Successful flip chip assembly of large die with many bumps for applications such as image sensors depends upon the substrate and the die that is being placed upon it having parallel, coplanar surfaces when they are brought in contact. Any deviation from coplanarity can cause open or poor electrical connections and may even misalign the die by imparting a sideways sliding motion during placement pressure.
Two conventional approaches for establishing and checking coplanarity rely on optical or laser methods. An optical autocollimator projects an image onto the mirrored surface of the substrate, measuring the relative angle by the deviation of the reflected image from the projected one. Mechanical controls adjust the angle of the substrate until the images are superimposed at coplanarity.
Laser-based coplanarity adjustment depends upon a comparison of laser beam reflections from shiny targets at several locations on the substrate. Again, the substrate angle may be mechanically adjusted to achieve coplanarity.
Many flip chip bonders do not have either of these expensive add-ons. Establishing or verifying coplanarity then becomes a cumbersome trial-and-error procedure of making sample assemblies that can be removed and microscopically checked for coplanarity. This eliminates the expensive optical or laser equipment, but at the cost of considerable time consumed in repeated samples and adjustments. Verification that coplanarity is maintained through a production run means more samples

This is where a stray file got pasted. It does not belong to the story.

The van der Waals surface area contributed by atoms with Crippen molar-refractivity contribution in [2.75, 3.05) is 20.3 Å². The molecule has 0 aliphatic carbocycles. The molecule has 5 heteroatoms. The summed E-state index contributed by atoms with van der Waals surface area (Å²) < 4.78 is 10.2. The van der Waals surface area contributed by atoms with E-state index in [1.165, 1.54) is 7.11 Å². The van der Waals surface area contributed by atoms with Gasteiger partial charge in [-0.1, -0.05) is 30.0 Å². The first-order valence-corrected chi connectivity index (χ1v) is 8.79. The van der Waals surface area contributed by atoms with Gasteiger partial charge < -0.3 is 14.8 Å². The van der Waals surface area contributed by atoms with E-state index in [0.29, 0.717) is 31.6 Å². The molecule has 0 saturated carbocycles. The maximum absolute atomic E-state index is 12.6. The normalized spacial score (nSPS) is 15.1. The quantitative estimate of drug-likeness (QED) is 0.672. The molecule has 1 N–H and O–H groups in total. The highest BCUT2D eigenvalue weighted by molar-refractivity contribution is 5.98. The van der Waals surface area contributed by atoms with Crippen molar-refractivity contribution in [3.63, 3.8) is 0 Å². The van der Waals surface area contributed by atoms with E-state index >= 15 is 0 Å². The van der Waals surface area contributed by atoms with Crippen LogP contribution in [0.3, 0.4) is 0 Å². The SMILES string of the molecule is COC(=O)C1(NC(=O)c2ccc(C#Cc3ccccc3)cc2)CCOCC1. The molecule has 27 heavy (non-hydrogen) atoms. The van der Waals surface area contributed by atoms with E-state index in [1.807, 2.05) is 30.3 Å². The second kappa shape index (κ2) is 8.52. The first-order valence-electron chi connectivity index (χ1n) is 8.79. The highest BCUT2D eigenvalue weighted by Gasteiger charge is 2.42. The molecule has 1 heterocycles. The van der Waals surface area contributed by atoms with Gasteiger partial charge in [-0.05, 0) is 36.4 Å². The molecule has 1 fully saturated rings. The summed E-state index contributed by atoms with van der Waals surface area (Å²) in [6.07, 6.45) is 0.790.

Sensor Products Inc. offers a pressure-sensitive film as a simpler, quicker, less costly method to establish the coplanarity of the two surfaces. The sensors are thin-film elements that measure contact pressure and distribution between any two mating surfaces. Placing pressure-sensitive film between the surfaces and bringing them into contact at the normal assembly pressure provides a permanent color-coded “footprint” of the pressure applied at every point.
The colors show the magnitude of the pressure. The uniformity of pressure across the contact area verifies coplanarity. The location and magnitude of any non-coplanarity is readily seen, for easy readjustment. Re-verifying during a production run simply means inserting another piece of film.
About George A. Riley
George A. Riley has more than 20 years experience in microelectronics packaging, including 10 years developing and manufacturing flip chip assemblies for more than 50 customers. He is an industry consultant, educator, and web entrepreneur who has authored more than 90 papers and articles. He can be reached at (508) 753-3572, by emailing email@example.com or by visiting his website www.flipchips.com